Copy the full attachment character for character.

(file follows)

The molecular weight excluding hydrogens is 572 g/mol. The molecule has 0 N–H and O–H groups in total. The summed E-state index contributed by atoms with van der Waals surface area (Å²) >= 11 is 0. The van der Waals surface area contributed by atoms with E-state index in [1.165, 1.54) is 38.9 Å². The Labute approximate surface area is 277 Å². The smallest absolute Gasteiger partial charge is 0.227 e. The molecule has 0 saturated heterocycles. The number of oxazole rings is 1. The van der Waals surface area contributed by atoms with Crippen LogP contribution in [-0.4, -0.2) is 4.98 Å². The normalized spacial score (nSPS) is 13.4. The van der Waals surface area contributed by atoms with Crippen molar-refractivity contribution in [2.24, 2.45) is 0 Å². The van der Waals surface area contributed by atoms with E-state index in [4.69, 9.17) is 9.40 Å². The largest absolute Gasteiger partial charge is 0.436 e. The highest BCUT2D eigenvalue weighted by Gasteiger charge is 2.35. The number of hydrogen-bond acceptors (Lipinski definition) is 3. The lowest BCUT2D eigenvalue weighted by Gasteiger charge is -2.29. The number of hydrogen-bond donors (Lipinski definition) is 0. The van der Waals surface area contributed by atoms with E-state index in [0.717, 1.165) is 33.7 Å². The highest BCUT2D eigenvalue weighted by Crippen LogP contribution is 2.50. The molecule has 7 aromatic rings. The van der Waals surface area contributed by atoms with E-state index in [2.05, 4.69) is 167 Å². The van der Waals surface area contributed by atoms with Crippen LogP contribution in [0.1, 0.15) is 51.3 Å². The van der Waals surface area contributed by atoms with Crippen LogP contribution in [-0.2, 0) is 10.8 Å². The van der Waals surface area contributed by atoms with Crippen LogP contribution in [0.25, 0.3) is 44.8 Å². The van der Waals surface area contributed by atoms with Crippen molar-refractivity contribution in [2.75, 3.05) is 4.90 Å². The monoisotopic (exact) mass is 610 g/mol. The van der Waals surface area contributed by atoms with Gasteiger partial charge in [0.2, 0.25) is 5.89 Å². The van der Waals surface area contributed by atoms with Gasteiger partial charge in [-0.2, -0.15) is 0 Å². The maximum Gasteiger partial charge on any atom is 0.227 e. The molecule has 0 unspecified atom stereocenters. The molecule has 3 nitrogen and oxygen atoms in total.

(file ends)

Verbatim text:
The molecular weight excluding hydrogens is 572 g/mol. The molecule has 0 N–H and O–H groups in total. The summed E-state index contributed by atoms with van der Waals surface area (Å²) >= 11 is 0. The van der Waals surface area contributed by atoms with E-state index in [1.165, 1.54) is 38.9 Å². The Labute approximate surface area is 277 Å². The smallest absolute Gasteiger partial charge is 0.227 e. The molecule has 0 saturated heterocycles. The number of oxazole rings is 1. The van der Waals surface area contributed by atoms with Crippen LogP contribution in [-0.4, -0.2) is 4.98 Å². The normalized spacial score (nSPS) is 13.4. The van der Waals surface area contributed by atoms with Crippen molar-refractivity contribution in [2.24, 2.45) is 0 Å². The van der Waals surface area contributed by atoms with E-state index in [4.69, 9.17) is 9.40 Å². The largest absolute Gasteiger partial charge is 0.436 e. The highest BCUT2D eigenvalue weighted by Gasteiger charge is 2.35. The number of hydrogen-bond acceptors (Lipinski definition) is 3. The lowest BCUT2D eigenvalue weighted by Gasteiger charge is -2.29. The number of hydrogen-bond donors (Lipinski definition) is 0. The van der Waals surface area contributed by atoms with E-state index in [0.717, 1.165) is 33.7 Å². The highest BCUT2D eigenvalue weighted by Crippen LogP contribution is 2.50. The molecule has 7 aromatic rings. The van der Waals surface area contributed by atoms with E-state index in [2.05, 4.69) is 167 Å². The van der Waals surface area contributed by atoms with Crippen LogP contribution in [0.1, 0.15) is 51.3 Å². The van der Waals surface area contributed by atoms with Crippen LogP contribution in [-0.2, 0) is 10.8 Å². The van der Waals surface area contributed by atoms with Crippen LogP contribution in [0.25, 0.3) is 44.8 Å². The van der Waals surface area contributed by atoms with Crippen molar-refractivity contribution in [2.75, 3.05) is 4.90 Å². The monoisotopic (exact) mass is 610 g/mol. The van der Waals surface area contributed by atoms with Gasteiger partial charge in [0.2, 0.25) is 5.89 Å². The van der Waals surface area contributed by atoms with Gasteiger partial charge in [-0.2, -0.15) is 0 Å². The maximum Gasteiger partial charge on any atom is 0.227 e. The molecule has 0 unspecified atom stereocenters. The molecule has 3 nitrogen and oxygen atoms in total.